Thursday, June 18, 2009


I know that we're traveling at a very rapid hope that you're keeping up with us on our travels thru Spain and Portugal! We'll slow down after July 4th when the 2009 Tour de France begins and we are in Dinan where we pick up the 2004 race for the first time!

Saturday, June 19, 2004 Seville, Spain

We slept in this morning and about 9:30 am we loaded the tour bus for a morning tour of Seville or as the Spanish call it: Sevilla. Many of the structures built for the Spanish Expo in 1929 and the worldwide Expo of 1992 are still here. There were also seven new bridges built in 1992. One looks like a Harp with a single suspension column on one end.

We visited several of the local sites and ended with a walk through the Jewish Section before entering the Cathedral. A massive structure built around an Arab Moorish Mosque, it covers 23,500 square meters and was constructed between 1248 and 1517 with several major additions later. It is the third largest Christian Church in the world. Right now they are in the process of replacing two huge pillars that are falling apart. The problem seems to stem from moisture from a cesspool under the church for the latrines that were used for hundreds of years by the priests….per the guide the problem was caused by: Holy S……(you fill in the blanks) . There are several main altars. One of the most important features of this Cathedral is Christopher Columbus’s remains are kept here in this church. His body has been moved several times over the past five hundred years but he is finally back here in Spain. Seville was the main port for trade with the New World.

After the tour ended most of us took the time to climb up to the top of the bell tower of the Cathedral. Instead of steps, there were a series of 34 brick ramps. Jim says they were used for horses at one time???? But, we found them easier to use than steps. The views from the top were well worth the climb.

Walked through the shopping areas of downtown Seville; stopped along the way for our lunch; and then caught City Bus 13 for a ride back to the hotel. Well worth the price of two Euros as it was mid day (about 2 pm) and getting very hot. Maybe that’s why they sleep in the afternoon and then turn their nights into days.

Mass started at 8 pm and also dinner was at 8 pm. We elected to go to dinner; then after dinner we walked over to church. Someone was watching out for our souls as there was a 9 pm wedding just starting. We “crashed” the wedding by standing at the rear of the church and completed our Sunday obligations. Plus we were lucky to see the inside of the church, as it is the one that Seville bullfighters visit for prayers before their events. It has a magnificent Madonna on the main altar and the entire sanctuary is worth seeing. The Madonna has human hair and is very lifelike.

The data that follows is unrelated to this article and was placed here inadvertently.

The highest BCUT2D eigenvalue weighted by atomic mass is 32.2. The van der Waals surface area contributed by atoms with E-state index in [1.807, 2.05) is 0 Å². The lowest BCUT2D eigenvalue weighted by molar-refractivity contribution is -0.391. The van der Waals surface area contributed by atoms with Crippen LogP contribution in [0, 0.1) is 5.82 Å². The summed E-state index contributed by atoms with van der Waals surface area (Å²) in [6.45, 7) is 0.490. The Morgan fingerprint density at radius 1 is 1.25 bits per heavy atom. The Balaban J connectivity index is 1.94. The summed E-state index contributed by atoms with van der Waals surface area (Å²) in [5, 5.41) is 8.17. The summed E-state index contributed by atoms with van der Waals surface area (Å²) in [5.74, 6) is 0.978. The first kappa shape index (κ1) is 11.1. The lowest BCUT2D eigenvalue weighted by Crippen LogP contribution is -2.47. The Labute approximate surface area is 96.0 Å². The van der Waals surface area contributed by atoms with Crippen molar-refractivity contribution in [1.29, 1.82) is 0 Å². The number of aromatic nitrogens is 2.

We returned to the hotel to pack the bags for an early morning bus time for our trip to Lisbon, Portugal.

Sunday, June 20th: Father’s Day Driving to Lisbon

At breakfast someone announced that they’d been reading their Seville book last night and indeed, Jim was correct. The King rode his horse up the bell tower and that is why it was built with a ramp. We toasted all the fathers with juice and coffee and had a discussion on the various ways that soccer/football/futbol/futebol is spelled over the world.

On the road by 8:30 am we were headed for Portugal. Weather is cooler today and somewhat overcast. We passed field after field of sunflowers in full bloom. Manual, the tour director, gave us another history lesson on the Spanish Civil War from 1936-1939. Valencia was the last major city conquered by Franco. He ruled until his death in 1975 when he reinstated the Monarchy. The King then ruled that there would be a democracy and elections were held. The King’s family had lived in exile in Portugal for many years prior to regaining control in 1975. About that time we entered an area that produces cork. He explained about the bark being cut off the trees every nine years and showed us how they laser cut the wine corks from the bark with a sample he’d obtained from a factory.

After about two and half hours we were at the border. Due to the additional security for the European Soccer games we actually were stopped at the border and had to show our passports. This is a rare occurrence today. Clocks are turned back an hour while we’re in Portugal. We’ve found that our cell phone is not working here….I didn’t get a chip as we’re only here for a few days. Also, no Internet connection at the hotel so will have to wait until I get back into Spain to connect. Jim is enjoying reading his new book by Peter Mayle, “A Good Year”. It was his father’s day gift that I’d brought with me from home as a surprise.

The group tour was an optional dinner tonight. We decided to stay in town and the bus dropped us, and a few others, off on their way to the ferry as they passed through the main square. The others were headed to the “Hard Rock Café” for dinner at the special request of the three teenage girls. The parents were great sports and took them there for dinner. We decided to do our own thing. The center was a mass of tourists getting ready for the big soccer game (quarter finals) between Portugal and Spain. Our goal was to enjoy the old part of the city, eat dinner and return before 8 pm.